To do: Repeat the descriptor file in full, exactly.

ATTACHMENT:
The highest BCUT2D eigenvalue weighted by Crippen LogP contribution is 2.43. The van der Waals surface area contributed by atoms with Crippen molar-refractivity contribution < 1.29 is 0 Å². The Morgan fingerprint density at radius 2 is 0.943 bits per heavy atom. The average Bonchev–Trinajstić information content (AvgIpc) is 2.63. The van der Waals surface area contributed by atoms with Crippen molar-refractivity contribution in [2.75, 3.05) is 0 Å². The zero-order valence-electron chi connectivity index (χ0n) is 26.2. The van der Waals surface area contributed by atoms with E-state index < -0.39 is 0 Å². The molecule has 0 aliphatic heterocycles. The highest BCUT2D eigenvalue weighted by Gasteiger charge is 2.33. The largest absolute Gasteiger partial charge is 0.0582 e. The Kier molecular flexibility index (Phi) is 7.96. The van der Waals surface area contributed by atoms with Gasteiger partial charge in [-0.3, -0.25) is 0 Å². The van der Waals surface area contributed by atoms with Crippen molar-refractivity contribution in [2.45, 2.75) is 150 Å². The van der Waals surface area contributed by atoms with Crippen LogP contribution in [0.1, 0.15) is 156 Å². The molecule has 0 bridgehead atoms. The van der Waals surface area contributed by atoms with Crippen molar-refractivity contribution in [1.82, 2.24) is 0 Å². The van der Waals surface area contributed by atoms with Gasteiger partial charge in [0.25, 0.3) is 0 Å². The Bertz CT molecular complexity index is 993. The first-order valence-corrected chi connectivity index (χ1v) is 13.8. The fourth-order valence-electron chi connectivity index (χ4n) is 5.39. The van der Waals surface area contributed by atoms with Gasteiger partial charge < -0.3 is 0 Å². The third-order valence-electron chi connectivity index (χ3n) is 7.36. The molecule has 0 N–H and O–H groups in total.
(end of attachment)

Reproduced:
The highest BCUT2D eigenvalue weighted by Crippen LogP contribution is 2.43. The van der Waals surface area contributed by atoms with Crippen molar-refractivity contribution < 1.29 is 0 Å². The Morgan fingerprint density at radius 2 is 0.943 bits per heavy atom. The average Bonchev–Trinajstić information content (AvgIpc) is 2.63. The van der Waals surface area contributed by atoms with Crippen molar-refractivity contribution in [2.75, 3.05) is 0 Å². The zero-order valence-electron chi connectivity index (χ0n) is 26.2. The van der Waals surface area contributed by atoms with E-state index < -0.39 is 0 Å². The molecule has 0 aliphatic heterocycles. The highest BCUT2D eigenvalue weighted by Gasteiger charge is 2.33. The largest absolute Gasteiger partial charge is 0.0582 e. The Kier molecular flexibility index (Phi) is 7.96. The van der Waals surface area contributed by atoms with Gasteiger partial charge in [-0.3, -0.25) is 0 Å². The van der Waals surface area contributed by atoms with Crippen molar-refractivity contribution in [2.45, 2.75) is 150 Å². The van der Waals surface area contributed by atoms with Crippen LogP contribution in [0.1, 0.15) is 156 Å². The molecule has 0 bridgehead atoms. The van der Waals surface area contributed by atoms with Crippen molar-refractivity contribution in [1.82, 2.24) is 0 Å². The van der Waals surface area contributed by atoms with Gasteiger partial charge in [0.25, 0.3) is 0 Å². The Bertz CT molecular complexity index is 993. The first-order valence-corrected chi connectivity index (χ1v) is 13.8. The fourth-order valence-electron chi connectivity index (χ4n) is 5.39. The van der Waals surface area contributed by atoms with Gasteiger partial charge < -0.3 is 0 Å². The third-order valence-electron chi connectivity index (χ3n) is 7.36. The molecule has 0 N–H and O–H groups in total.